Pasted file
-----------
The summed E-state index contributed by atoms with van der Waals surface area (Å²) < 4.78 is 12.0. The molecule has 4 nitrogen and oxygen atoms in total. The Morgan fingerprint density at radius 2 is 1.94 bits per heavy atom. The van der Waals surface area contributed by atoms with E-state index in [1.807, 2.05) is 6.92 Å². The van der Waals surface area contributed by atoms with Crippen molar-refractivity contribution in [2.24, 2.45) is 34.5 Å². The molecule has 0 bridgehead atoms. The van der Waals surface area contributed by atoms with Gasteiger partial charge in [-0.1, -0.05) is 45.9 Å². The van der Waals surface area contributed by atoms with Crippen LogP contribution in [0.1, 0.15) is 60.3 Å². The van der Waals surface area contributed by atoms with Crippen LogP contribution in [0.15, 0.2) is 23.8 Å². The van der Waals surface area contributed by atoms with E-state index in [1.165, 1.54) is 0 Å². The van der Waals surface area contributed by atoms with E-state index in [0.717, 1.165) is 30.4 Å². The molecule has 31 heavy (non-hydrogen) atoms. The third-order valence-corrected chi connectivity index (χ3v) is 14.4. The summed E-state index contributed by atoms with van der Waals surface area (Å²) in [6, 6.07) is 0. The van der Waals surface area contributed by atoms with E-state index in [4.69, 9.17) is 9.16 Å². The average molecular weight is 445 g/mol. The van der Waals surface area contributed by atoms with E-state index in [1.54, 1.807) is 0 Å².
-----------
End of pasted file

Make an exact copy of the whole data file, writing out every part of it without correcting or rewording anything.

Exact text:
The summed E-state index contributed by atoms with van der Waals surface area (Å²) < 4.78 is 12.0. The molecule has 4 nitrogen and oxygen atoms in total. The Morgan fingerprint density at radius 2 is 1.94 bits per heavy atom. The van der Waals surface area contributed by atoms with E-state index in [1.807, 2.05) is 6.92 Å². The van der Waals surface area contributed by atoms with Crippen molar-refractivity contribution in [2.24, 2.45) is 34.5 Å². The molecule has 0 bridgehead atoms. The van der Waals surface area contributed by atoms with Gasteiger partial charge in [-0.1, -0.05) is 45.9 Å². The van der Waals surface area contributed by atoms with Crippen LogP contribution in [0.1, 0.15) is 60.3 Å². The van der Waals surface area contributed by atoms with Crippen LogP contribution in [0.15, 0.2) is 23.8 Å². The van der Waals surface area contributed by atoms with E-state index in [1.165, 1.54) is 0 Å². The van der Waals surface area contributed by atoms with E-state index in [0.717, 1.165) is 30.4 Å². The molecule has 31 heavy (non-hydrogen) atoms. The third-order valence-corrected chi connectivity index (χ3v) is 14.4. The summed E-state index contributed by atoms with van der Waals surface area (Å²) in [6, 6.07) is 0. The van der Waals surface area contributed by atoms with E-state index in [4.69, 9.17) is 9.16 Å². The average molecular weight is 445 g/mol. The van der Waals surface area contributed by atoms with E-state index in [1.54, 1.807) is 0 Å².